In the development of developing a company or branch culture, we must start by setting your expectations.
These expectations will many times take the form of standards. The standards of your branch or company will be a reflection of your expectations. In addition, they set the stage for effective coaching and monitoring—two topics that we focus upon in our leadership course.
The Most Significant Standard?
It is more likely that the branch or company will have a productivity standard than any other standard. For loan officers this may include volume, number of loans or gross revenue produced per month, quarter and/or on a yearly basis. For a processor or closer, it may be the number of files that go to closing each month. We will address the question mark after the above caption in a few moments. First, let’s address a very central question—
For commissioned loan officers, should there be a production standard?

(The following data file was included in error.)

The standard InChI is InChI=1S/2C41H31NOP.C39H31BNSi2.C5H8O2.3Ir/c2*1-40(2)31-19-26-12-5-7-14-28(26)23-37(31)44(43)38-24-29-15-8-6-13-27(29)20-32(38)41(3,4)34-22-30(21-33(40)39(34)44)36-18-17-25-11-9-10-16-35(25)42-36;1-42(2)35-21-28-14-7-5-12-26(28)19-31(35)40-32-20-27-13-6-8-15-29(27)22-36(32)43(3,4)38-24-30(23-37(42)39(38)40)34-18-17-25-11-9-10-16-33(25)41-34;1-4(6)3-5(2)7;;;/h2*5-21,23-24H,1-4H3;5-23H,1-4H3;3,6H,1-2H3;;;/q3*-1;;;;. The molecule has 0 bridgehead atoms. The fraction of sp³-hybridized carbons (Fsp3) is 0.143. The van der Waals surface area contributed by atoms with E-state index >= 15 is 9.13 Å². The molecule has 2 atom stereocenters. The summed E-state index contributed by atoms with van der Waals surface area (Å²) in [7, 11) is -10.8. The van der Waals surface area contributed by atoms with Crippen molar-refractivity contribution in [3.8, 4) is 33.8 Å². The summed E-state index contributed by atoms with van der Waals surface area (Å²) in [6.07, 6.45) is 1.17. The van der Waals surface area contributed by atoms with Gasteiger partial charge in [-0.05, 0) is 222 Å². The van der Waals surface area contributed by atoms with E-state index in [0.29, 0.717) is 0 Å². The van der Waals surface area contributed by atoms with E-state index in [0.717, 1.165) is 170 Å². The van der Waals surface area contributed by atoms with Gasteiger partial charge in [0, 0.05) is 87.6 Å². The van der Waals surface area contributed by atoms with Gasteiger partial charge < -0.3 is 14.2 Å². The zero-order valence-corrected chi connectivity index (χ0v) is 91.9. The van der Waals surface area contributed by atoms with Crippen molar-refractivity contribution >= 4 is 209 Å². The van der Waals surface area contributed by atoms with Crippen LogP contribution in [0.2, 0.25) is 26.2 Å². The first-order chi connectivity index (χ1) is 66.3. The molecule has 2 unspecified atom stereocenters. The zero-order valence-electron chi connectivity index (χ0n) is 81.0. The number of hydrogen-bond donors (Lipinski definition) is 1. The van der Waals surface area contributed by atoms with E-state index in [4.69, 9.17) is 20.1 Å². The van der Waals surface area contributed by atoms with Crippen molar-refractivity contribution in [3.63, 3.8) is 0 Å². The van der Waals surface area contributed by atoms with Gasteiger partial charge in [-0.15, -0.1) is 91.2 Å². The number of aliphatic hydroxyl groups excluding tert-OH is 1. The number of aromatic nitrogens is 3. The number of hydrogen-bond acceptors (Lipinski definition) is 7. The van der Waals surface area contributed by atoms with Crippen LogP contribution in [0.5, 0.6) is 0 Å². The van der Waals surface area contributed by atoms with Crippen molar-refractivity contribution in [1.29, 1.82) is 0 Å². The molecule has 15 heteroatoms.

Some would argue that a loan officer on 100% commission that is not using a desk and is not being provided with benefits, costs the branch nothing. Therefore, any loan brought in is an additional revenue source without adding to the expenses significantly. In reality, you cannot take a look at the costs in monetary terms. The loan officer, especially if they are less productive, will use resources of the branch—from processing to the manager’s time. There are a limited number of resources and the use of these by a low-level producer may preclude the use of resources for other important tasks such as recruiting. It could also be argued that less productive loan officers use a disproportionate amount of the company’s resources in this regard.
Another issue is the development of a company culture or atmosphere. Top producers tend to want to participate in an environment in which they are challenged. It is hard to be challenged by those producing one loan each quarter. That is why very productive branches tend to get stronger. And these branches are likely to have significant production standards.